Another oral argument I attended this week was in the case of Perdue v. Kenny A., in which Cato filed a brief at the end of August. The issue is whether a court can ever increase the statutorily set fees attorneys receive from the government when they successfully bring civil rights challenges to state action.
In order to enforce civil rights guarantees, Congress had two choices: either expand the Department of Justice to cover all civil rights cases, or privatize the system and allow free market principles to encourage private attorneys to prosecute violations. Congress chose the latter, creating a system of market incentives to encourage private attorneys to enforce civil rights and hold elected representatives responsible for the waste of taxpayer dollars lost in the defense of legitimate civil rights violations and repayment of “reasonable” attorney fees.
Here a group of attorneys won an important case for foster children in Georgia, and the court awarded them $6 million in fees based on prevailing hourly rates — the “lodestar” method — and an additional $4.5 million enhancement for the exceptional quality of work and results achieved. At Georgia’s request, the U.S. Supreme Court decided to review the case and determine whether quality of work and results are appropriately considered components of a reasonable fee.
Cato, joining six other public interest legal organizations, filed an amicus brief supporting the attorneys. We argue that the enhancement in this case is necessary to preserve incentives in the privatized market. Not only does it encourage attorneys to pursue civil rights abuses, but it provides a powerful disincentive for governments to draw out litigation in the hope that attorneys will no longer be able to afford pursue it. In addition, quality of performance and attained results are rightly considered as part of the attorney fee calculus. The enhancement here helps to promote the free market of privatized civil rights prosecutions and encourages governments to resolve civil rights cases quickly.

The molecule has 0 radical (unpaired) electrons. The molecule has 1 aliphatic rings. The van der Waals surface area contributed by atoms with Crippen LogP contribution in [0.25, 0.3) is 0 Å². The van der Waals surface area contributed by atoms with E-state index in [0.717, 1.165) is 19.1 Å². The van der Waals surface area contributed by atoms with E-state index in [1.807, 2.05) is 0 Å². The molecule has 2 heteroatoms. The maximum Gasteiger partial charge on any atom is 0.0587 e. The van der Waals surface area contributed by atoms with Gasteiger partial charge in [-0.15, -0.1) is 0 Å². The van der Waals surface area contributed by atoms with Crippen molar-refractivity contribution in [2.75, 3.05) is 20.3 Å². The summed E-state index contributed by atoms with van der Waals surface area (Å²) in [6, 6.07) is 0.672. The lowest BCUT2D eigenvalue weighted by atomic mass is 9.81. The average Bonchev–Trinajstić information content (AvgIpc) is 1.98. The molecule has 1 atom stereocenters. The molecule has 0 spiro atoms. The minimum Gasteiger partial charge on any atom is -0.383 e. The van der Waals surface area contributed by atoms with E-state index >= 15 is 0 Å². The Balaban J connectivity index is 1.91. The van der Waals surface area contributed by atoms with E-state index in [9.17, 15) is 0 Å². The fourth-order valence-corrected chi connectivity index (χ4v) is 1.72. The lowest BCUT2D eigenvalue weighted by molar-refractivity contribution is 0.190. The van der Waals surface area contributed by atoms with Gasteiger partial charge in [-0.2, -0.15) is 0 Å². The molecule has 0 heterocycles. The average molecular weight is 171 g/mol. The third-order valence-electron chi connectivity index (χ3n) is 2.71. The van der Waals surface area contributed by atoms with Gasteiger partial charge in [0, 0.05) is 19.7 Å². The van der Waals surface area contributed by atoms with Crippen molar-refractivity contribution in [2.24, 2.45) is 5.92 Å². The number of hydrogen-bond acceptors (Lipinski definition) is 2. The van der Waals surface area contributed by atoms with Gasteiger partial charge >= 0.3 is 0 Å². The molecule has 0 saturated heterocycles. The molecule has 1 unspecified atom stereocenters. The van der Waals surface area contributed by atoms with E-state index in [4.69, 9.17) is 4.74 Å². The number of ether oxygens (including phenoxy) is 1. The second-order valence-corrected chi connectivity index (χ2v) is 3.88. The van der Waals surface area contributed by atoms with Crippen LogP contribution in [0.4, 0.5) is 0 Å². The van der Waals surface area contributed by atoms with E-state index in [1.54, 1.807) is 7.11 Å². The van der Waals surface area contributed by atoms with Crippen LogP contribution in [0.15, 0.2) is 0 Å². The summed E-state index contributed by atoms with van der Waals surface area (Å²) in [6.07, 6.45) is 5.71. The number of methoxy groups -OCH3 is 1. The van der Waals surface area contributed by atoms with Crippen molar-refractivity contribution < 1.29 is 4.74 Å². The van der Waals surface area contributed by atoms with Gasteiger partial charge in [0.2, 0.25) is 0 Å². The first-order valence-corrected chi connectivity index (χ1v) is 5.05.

Unfortunately, the Court didn’t seem to be convinced at oral argument that there was a problem with the way civil rights attorneys are compensated under the lodestar method. Chief Justice Roberts and Justice Scalia, in particular, were aggressive in questioning a very well prepared Paul Clement (the former solicitor general, with whom I had the privilege to work on a different case that will be argued next month). They expressed concern about how to evaluate the “exceptional results” needed to justify a fee enhancement. Clement said that the Court could leave this to the trial judges’ discretion,to which Justice Scalia replied: “You say discretion. I say randomness.”
Only Justice Sotomayor, who was again an active questioner, suggested a standard to guide judges, citing such factors as a discrepancy between the market in which the attorney practices and the market on which fees are based, as well as the attoney’s experience (for example, the justices frequently referred to a “brilliant” second-year associate who might be paid at a partner rate). But several justices, at least, would never agree to such a standard. Even Justice Breyer, typically friendly to civil rights claims, expressed skepticism over whether millions of taxpayer dollars should be paid to already well-compensated lawyers.
Still, while it would be strange for district judges to have the ability to reduce fee awards for various reasons (such as inferior performance, even if technically victorious) while not being able to increase them, that’s the result we’ll have if the Court rules as all indications now suggest.